Like legal texts, dramatic texts have a public function and public responsibilities not shared by texts written to be appreciated in solitude. For this reason, the interpretation of dramatic texts offers a variety of useful templates for the interpretation of legal texts. In this Article, I elaborate on Jack Balkin and Sanford Levinson’s neglected account of law as performance. I begin with Balkin and Levinson’s observation that both legal and dramatic interpreters are charged with persuading audiences that their readings of texts are “authoritative,” analyzing the relationship between legal and theatrical authority and tradition. I then offer my own theory of constitutional interpretation organized around realizing the potential of the text. I test this theory against provisions of the U.S. Constitution written at varying levels of abstraction, using dramaturgical analogies to identify an appropriate interpretive framework for each type of provision. In doing so, I discover parts of the Constitution where merely applying the text “as written” in an originalist sense would be impossible. I argue that a dramaturgical approach to constitutional interpretation has advantages over previously proposed literary criticism-inflected approaches because dramaturgy answers to the demands of the present where these other approaches mainly look backward.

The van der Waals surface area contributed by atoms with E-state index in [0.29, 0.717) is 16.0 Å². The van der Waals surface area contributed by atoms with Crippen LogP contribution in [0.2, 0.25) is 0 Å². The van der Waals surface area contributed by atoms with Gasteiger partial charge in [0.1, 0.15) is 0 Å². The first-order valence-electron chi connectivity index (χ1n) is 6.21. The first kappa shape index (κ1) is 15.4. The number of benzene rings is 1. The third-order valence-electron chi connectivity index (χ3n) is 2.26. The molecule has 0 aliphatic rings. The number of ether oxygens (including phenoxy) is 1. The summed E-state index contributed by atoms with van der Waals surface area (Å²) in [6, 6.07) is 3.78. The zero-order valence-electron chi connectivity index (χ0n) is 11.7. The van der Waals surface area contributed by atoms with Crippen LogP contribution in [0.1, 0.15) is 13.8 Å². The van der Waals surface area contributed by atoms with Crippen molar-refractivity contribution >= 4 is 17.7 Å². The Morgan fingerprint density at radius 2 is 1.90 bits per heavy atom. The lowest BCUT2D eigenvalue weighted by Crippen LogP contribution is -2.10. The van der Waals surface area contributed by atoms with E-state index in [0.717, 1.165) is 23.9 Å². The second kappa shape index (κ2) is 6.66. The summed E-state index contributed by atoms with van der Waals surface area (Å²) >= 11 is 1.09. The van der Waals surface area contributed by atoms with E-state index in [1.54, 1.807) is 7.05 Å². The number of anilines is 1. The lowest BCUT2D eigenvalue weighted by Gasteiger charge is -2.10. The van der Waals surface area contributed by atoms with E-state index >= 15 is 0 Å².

Jessica Rizzo, Towards a Dramaturgical Theory of Constitutional Interpretation, 45 SEATTLE U. L. REV. 1127 (2023).